I just saw a lens review on a camera equipment hire company's web site. It made me reflect on how the publishing industry has changed in the past decade or so.
When I started reviewing equipment for magazines, I was in a position of authority. It was before the web, so the only advice photographers could get would be from friends (did they really know), local camera shop experts (could they really be trusted) or one of the few magazines in circulation (assumed a trusted source). If you were blessed with an ability to read another language you could pick up a foreign photo magazine from the airport or abroad. That was more or less it.
As a reviewer of the leading photo magazine, Practical Photography, I always got one of the first products in the country. The companies usually had two or three samples and we, along with Amateur Photographer, were top on pecking order.
We received the cameras before they reached the dealers, and way before the deadline for the magazine, that would be out when the cameras first appeared in the shops. We had a month or so to use the camera and perform a thorough test. We thought we had a challenging job. The camera was probably several months old by the time the public heard about it.
Now, as soon as a camera appears from the factory product line it's announced. They are rushed into individual countries and a few more samples are available for test, but often at the same time they appear in the shops. The demands from reviewers has risen ten-fold. Now, not only do you have the hardcore photo mags (of which there are four times as many as there where when I started), but also tech mags, lifestyle mags, newspapers technology supplements, online resources, freelance journos and a stream of bloggers (often enthusiasts who can set up a web site), not to mention camera retailers and random other streams, like our camera repairer that prompted this thread. Hundreds all wanting the same few cameras. Fortunately ePHOTOzine has always been higher up the pecking order than most, but what we thought was challenging back in the day is now a totally different ball game.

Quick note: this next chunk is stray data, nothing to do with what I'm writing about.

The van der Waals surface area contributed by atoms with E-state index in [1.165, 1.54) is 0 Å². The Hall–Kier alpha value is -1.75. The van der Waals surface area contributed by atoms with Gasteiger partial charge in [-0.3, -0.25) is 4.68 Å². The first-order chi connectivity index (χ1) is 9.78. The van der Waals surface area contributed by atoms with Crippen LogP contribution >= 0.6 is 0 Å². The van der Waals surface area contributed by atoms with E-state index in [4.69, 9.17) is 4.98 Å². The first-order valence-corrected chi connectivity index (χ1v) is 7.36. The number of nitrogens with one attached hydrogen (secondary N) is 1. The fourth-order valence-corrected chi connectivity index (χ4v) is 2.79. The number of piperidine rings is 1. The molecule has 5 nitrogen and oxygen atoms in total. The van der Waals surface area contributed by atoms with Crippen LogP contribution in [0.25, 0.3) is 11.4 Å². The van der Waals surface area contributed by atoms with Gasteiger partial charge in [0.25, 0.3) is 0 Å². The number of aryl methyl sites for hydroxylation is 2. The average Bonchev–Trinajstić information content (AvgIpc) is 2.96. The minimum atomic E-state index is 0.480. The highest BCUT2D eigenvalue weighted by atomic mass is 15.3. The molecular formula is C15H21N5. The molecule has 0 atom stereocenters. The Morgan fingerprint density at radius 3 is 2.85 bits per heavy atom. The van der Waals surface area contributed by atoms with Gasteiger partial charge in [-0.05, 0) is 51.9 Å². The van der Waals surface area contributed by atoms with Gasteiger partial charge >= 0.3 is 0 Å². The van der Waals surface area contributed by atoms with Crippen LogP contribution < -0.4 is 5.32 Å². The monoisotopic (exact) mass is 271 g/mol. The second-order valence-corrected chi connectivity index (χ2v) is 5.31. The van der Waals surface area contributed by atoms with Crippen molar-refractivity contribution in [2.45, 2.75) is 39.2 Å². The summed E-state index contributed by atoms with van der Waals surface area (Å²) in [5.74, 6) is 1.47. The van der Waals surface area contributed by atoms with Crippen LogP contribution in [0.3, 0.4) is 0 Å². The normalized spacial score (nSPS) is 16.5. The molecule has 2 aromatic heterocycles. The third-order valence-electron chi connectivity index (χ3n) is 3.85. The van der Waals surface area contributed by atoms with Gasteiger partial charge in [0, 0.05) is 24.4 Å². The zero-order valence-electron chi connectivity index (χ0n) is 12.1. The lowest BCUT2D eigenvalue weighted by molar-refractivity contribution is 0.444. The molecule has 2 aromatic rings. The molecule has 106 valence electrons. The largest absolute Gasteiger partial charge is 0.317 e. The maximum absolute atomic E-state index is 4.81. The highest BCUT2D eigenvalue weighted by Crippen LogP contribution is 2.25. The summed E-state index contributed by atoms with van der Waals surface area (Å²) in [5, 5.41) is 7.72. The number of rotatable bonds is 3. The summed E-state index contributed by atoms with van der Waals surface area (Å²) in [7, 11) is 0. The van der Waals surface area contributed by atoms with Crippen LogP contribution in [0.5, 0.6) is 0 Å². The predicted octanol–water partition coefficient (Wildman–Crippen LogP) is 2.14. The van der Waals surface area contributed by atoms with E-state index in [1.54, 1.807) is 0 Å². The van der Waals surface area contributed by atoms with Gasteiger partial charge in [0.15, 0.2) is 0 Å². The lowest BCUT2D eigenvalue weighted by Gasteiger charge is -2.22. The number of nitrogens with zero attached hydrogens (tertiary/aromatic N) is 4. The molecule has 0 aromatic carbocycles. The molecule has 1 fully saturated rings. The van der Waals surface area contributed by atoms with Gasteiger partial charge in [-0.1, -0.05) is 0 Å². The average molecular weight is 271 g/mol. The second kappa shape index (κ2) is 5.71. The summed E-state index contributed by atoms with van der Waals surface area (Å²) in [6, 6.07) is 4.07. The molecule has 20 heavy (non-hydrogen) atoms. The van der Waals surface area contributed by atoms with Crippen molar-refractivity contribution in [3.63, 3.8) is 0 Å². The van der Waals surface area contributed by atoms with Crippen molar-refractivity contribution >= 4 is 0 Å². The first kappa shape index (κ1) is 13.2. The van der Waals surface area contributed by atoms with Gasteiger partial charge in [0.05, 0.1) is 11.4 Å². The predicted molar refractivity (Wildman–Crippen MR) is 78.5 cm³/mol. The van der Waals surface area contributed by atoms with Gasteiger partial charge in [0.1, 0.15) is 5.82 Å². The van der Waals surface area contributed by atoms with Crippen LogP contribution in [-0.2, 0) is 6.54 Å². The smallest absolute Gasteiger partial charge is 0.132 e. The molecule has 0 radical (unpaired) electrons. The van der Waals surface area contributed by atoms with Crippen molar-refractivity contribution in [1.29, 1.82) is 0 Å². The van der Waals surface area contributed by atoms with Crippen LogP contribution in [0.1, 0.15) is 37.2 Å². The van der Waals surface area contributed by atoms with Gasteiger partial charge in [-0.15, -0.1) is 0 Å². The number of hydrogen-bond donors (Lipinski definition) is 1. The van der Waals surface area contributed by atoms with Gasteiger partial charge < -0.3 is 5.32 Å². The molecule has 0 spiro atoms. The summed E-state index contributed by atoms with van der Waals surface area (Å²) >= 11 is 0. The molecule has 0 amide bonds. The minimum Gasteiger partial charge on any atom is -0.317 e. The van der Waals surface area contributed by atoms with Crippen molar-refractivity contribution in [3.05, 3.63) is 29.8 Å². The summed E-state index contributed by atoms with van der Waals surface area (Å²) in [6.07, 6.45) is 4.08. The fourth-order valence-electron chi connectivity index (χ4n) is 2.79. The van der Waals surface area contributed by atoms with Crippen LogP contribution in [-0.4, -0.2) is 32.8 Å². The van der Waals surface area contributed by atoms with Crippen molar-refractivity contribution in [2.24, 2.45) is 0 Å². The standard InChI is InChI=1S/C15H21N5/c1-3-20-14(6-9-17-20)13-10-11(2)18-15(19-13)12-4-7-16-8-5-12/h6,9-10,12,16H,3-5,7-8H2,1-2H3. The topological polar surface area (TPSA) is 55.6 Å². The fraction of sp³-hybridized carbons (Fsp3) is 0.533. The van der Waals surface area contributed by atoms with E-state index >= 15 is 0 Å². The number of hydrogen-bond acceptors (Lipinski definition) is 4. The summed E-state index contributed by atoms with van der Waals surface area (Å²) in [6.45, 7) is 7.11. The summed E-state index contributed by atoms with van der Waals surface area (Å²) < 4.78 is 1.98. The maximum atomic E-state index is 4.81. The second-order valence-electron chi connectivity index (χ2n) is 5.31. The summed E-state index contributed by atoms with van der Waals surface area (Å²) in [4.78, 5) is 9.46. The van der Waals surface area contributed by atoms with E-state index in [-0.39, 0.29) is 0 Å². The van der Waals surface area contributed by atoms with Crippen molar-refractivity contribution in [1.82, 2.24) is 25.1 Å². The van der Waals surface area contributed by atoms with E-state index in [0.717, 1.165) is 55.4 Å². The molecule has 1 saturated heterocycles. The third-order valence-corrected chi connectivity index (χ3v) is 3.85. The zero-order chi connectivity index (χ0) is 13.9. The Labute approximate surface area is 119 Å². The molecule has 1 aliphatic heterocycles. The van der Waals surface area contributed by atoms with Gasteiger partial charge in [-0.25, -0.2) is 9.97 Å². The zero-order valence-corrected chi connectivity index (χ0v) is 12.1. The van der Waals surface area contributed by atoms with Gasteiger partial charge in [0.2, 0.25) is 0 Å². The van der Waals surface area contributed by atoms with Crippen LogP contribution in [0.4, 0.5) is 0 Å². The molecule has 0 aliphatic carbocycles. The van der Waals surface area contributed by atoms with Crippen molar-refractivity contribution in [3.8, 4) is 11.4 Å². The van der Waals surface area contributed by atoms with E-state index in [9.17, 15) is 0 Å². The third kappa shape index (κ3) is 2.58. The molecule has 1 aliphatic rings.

Not only that, because the camera is out in the retailers at the same time as we get one, there's often some enthusiast / anorak who queues up to buy one and then writes a fully comprehensive review and publishers it on his blog that night. Not to forget the umpteen other countries magazine web sites and bloggers who are all fighting to be first to publish.
We used to have a month to use a camera, thoroughly test it and write a review, now we often only have days, sometimes a few hours!
Where does that leave the trusty old paper based photo magazine? Well you can guess - they're struggling big time.